2.) Chicago Bears: With head coach Lovie Smith and general manager Jerry Angelo under fire after the Bears went just 23-25 and failed to make the playoffs in any of the three seasons since their Super Bowl run in 2006, most people figured the Bears would be cleaning house this week instead of enjoying a bye as the NFC North champs and the NFC’s second seed. But good health and good fortune (seven of the Bears’ 11 wins were by seven points or less) have the Bears preparing for a game against the highest-remaining seed from the wild card round on Sunday, January 16 at legendary Soldier Field, where the Bears have sold out their last 214 regular season games, the eighth-longest streak in the NFL. The Bears will put tickets on sale through Ticketmaster.com today. At StubHub.com, the cheapest available ticket is a seat in Grandstand 430 listed for $179. The least expensive face value ticket offered by the Bears is $107.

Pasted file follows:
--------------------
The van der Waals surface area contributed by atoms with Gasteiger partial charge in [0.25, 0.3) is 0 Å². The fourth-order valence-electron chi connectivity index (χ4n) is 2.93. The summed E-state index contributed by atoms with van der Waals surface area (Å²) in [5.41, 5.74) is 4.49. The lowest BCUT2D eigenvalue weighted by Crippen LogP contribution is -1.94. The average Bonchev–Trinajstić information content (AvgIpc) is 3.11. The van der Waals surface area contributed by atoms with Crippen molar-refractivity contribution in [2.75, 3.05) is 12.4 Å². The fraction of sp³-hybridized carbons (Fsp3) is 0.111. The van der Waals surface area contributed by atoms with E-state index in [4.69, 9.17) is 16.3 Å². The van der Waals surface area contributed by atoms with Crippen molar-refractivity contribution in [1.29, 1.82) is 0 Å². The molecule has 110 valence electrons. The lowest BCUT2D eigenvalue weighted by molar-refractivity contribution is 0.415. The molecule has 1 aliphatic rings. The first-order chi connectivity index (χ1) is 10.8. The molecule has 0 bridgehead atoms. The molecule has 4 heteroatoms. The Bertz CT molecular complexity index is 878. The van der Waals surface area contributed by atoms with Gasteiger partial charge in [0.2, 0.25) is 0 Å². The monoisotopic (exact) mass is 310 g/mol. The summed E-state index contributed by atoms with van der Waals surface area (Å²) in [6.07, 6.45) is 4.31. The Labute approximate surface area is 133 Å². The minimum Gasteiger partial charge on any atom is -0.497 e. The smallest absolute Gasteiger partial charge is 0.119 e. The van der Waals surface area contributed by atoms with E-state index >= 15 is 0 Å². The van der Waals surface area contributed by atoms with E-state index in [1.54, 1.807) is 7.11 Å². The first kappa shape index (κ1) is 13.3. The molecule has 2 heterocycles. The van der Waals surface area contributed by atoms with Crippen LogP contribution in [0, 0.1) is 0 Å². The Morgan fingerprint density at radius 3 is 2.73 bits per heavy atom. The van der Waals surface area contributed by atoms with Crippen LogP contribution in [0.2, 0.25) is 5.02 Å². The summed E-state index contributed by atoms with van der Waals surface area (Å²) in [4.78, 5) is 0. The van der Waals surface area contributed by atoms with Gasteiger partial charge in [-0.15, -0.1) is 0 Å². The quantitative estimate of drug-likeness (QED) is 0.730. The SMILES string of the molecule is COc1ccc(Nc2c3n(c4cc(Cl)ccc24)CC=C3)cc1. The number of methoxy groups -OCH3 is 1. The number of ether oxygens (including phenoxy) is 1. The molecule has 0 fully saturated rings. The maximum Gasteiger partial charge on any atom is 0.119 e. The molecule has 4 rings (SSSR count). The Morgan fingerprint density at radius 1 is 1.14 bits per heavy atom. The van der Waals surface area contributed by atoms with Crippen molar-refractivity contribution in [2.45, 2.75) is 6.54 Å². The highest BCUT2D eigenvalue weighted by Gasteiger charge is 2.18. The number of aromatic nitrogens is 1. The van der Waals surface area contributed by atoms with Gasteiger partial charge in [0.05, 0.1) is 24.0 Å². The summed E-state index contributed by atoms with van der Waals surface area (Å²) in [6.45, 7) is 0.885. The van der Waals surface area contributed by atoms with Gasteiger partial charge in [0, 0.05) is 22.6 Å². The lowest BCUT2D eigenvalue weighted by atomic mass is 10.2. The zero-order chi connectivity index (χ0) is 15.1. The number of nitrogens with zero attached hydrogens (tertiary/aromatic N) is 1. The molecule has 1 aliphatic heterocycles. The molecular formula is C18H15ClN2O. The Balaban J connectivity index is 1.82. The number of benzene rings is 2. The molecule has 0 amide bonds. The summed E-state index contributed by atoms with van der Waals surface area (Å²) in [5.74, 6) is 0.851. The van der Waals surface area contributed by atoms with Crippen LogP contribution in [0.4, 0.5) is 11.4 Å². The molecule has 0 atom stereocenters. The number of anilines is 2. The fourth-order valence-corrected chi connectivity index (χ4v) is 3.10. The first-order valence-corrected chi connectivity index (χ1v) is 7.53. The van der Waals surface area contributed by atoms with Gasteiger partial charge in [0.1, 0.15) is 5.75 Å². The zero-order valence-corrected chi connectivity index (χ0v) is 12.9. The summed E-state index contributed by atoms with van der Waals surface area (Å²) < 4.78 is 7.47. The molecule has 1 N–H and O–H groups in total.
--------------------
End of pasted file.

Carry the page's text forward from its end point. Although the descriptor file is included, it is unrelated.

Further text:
3.) Philadelphia Eagles: The Eagles seemed primed to grab one of the top two seeds after their historic 28-point fourth quarter comeback against the New York Giants Sunday, December 19, but an upset loss to the Minnesota Vikings nine days later locked the Eagles into the three seed before they lost the meaningless regular season finale to the Dallas Cowboys. The late-season fade took some of the shine off the Eagles, which scored 30 or more points six times this year and climbed into the Super Bowl discussion on the left arm and legs of the resurgent Vick, who played the best football of his life less than two years after he was released from prison. But history suggests the Eagles will win at least one playoff game: They have reached five NFC Championship Games in the last 11 years under coach Andy Reid and last year’s loss to the Cowboys in the wild card round marked the first time the Eagles were eliminated in their first playoff game in eight trips to the playoffs with Reid at the helm. The Eagles have sold out their last 96 regular season games at Veterans Stadium and Lincoln Financial Field, which opened in 2003. The least expensive ticket to the Eagles’ game against the Green Bay Packers Sunday, January 9 is a $105 Upper Level End Zone seat. The cheapest ticket offered at Ticketmaster.com was $95, but a search for two seats this morning generated no results.